Wed, May 14, 2008 - Page 3 News List

DPP chairman race down to two

PARTY OF REALIZATIONTsai Ing-wen dismissed Chai Trong-rong's criticisms of factional support for her bid, said the winner must put ideas into practice

By Ko Shu-ling  /  STAFF REPORTER

Members of the Democratic Progressive Party's Kaohsiung County chapter express support for Tsai Ing-wen, center, yesterday for the upcoming party chairmanship election.

PHOTO: CNA

The Democratic Progressive Party (DPP) chairmanship election became a two-way race between the young and the old as one of the conservative candidates yesterday withdrew to form an alliance with the 82-year-old former presidential adviser Koo Kwang-ming (辜寬敏).

Chai Trong-rong (蔡同榮) on Monday announced his withdrawal from the race and yesterday urged his supporters to back Koo in Sunday's election.

Describing Koo as his "close comrade-in-arms," Chai said he has known Koo for over 40 years and was deeply touched by Koo's devotion to the country when Koo vowed to dedicate the remainder of his life to the party and the country.

Chai said the party needs a leader who is resolute in his position of localization and establishment of a new republic to counter president-elect Ma Ying-jeou (馬英九 of the Chinese Nationalist Party (KMT).

"Tsai Ing-wen's (蔡英文) stance on localization is very vague, not to mention the stance of the [now disbanded] New Tide faction that supports her," Chai said. "Why do we need her since we have Ma Ying-jeou already?"

Chai singled out former New Tide heavyweights Hung Chi-chang (洪其昌), Wu Nai-jen (吳乃仁) and Chiou I-jen (邱義仁) for bringing trouble to the party.

He also criticized former DPP legislators Tuan Yi-kang (段宜康), Lee Wen-chung (李文忠) and Luo Wen-chia (羅文嘉)for harshly denouncing the party when the party was in trouble while keeping silent about the Papua New Guinea fund scandal.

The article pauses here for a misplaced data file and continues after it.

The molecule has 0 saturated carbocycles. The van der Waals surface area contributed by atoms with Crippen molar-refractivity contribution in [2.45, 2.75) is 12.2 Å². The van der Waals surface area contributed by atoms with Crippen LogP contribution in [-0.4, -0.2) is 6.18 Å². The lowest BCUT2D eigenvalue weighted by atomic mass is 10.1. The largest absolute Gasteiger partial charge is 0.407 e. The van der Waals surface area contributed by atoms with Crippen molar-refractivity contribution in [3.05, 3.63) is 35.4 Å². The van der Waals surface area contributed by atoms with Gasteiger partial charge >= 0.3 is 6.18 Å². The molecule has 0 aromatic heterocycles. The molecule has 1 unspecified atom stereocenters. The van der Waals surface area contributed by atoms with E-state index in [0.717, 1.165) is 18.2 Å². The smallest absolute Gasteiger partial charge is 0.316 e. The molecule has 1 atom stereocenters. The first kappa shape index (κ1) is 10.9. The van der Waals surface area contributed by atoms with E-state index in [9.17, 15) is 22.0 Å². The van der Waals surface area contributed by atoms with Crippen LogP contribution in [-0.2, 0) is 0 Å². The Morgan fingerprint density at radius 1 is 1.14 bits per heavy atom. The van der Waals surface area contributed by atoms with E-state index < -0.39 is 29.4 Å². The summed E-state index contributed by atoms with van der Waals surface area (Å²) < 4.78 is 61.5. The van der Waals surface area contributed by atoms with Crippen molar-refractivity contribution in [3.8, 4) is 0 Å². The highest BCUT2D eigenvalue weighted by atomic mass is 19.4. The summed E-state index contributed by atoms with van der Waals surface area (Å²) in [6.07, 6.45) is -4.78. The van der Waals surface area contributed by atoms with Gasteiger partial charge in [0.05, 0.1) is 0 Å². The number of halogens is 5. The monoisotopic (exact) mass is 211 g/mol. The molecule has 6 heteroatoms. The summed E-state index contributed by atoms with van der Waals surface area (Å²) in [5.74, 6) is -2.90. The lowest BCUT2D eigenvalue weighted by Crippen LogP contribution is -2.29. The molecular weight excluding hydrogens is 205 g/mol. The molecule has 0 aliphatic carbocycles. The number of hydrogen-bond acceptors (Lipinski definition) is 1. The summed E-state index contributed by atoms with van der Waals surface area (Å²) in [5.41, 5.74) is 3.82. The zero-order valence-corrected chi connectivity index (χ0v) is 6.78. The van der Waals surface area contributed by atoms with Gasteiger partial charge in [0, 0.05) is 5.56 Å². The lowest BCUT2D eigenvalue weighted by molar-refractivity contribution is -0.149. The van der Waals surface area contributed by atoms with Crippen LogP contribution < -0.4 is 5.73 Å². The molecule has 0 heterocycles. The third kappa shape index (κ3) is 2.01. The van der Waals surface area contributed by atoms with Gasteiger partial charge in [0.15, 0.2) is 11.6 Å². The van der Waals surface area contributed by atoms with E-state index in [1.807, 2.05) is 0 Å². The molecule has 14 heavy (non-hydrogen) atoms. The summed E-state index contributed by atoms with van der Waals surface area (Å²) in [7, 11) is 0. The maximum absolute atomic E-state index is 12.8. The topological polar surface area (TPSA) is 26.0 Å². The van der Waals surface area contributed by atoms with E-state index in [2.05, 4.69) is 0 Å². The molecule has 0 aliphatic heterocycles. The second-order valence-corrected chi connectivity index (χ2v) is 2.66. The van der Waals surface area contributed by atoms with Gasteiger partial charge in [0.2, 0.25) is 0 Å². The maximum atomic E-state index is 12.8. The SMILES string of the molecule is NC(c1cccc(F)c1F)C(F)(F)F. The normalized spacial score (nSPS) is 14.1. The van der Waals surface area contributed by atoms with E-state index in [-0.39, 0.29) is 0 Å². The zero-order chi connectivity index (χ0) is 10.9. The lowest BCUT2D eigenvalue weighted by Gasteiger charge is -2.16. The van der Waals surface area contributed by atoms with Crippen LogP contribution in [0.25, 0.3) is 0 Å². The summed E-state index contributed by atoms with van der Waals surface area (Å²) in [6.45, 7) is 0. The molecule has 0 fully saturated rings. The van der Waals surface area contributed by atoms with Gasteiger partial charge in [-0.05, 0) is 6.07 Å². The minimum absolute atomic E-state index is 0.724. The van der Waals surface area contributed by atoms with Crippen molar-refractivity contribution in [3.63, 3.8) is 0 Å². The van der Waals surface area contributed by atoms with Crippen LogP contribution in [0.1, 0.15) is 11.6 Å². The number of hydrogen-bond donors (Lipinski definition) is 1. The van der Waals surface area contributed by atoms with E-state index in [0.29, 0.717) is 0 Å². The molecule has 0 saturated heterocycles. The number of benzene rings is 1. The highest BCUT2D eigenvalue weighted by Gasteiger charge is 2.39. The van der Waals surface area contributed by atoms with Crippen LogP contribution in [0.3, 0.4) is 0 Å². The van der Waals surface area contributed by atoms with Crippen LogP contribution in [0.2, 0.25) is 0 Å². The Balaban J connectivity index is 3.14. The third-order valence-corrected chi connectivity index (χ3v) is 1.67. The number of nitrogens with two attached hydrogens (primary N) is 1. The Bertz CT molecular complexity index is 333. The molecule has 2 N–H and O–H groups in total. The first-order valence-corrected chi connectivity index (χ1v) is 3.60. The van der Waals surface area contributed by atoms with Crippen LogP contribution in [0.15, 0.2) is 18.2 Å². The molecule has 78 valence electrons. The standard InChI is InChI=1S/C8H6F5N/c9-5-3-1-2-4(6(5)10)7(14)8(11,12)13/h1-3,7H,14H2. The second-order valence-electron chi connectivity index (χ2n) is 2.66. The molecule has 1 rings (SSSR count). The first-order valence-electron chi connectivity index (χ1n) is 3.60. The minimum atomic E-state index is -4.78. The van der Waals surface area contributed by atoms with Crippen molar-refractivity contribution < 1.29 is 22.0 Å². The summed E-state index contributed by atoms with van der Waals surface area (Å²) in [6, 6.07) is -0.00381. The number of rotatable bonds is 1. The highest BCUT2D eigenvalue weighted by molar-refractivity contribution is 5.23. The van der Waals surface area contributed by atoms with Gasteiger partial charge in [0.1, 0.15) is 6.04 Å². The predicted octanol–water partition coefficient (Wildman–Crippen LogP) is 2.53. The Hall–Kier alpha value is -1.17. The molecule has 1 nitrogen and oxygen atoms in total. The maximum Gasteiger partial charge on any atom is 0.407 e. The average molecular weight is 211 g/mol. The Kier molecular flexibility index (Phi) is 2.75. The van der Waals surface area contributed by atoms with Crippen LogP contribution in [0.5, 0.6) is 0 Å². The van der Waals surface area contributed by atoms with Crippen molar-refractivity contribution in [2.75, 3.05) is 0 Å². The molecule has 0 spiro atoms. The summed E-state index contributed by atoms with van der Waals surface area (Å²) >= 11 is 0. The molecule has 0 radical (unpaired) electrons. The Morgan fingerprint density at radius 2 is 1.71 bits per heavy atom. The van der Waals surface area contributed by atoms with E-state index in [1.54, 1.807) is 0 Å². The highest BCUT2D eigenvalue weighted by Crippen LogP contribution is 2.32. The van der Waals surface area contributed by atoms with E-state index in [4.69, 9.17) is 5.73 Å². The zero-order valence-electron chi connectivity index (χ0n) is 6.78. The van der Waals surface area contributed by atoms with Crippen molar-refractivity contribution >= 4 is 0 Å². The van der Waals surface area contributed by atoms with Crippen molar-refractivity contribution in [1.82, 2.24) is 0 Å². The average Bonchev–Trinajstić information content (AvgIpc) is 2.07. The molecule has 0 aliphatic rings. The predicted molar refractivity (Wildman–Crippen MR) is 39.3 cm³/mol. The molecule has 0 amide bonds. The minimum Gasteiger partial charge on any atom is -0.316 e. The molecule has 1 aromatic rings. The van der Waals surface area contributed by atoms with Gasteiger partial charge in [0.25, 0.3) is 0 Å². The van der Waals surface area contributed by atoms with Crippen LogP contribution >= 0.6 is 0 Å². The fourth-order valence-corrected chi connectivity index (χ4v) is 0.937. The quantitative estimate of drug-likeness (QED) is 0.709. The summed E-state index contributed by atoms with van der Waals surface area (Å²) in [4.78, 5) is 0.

If Tsai was to be elected, Chai said, those people would be recruited to the party and the party would become a place where there would be "no sense of right or wrong" and "no show of respect for the elders."

"I would really hate to see the party become a battlefield of factional infighting," he said. "A way to prevent it from happening is to support Koo so those people will not infiltrate the party headquarters."

Koo commended Chai's move as "taking the first step toward future inner-party reconciliation and unity."

One of the important missions of the new party chief, Koo said, is to return to power in 2012.

Former DPP chairman Yu Shyi-kun yesterday endorsed Koo's chairmanship bid and praised Chai's withdrawal, saying it would boost the odds of Koo's victory.

At a different setting, Tsai said the alliance between Koo and Chai may have some impact on her election but she is "cautiously optimistic" about her bid.

She dismissed Chai's allegation that she is vague in her localization position, saying that she is not any different from her contenders in this regard.

Commenting on Chai's criticism of factional support for her bid, Chai said the party will never be able to get back on its feet again if some indulge themselves in such "hackneyed ideas."

Pointing out that the DPP has grown from "a party of ideals" to "a party of realization," Tsai said the key to Sunday's election lies in the candidate who has the ability to put ideals into practice.

She said that during her stint as the head of the Mainland Affairs Council, she stabilized cross-strait relations and opened up cross-strait interactions but she never abandoned the nation's sovereignty.

Sunday's DPP chairmanship election is a choice between the past and the future, reminiscent of the struggles of the past and yet a courageous march forward. It represents the closing of one door and the opening of another door, she said.

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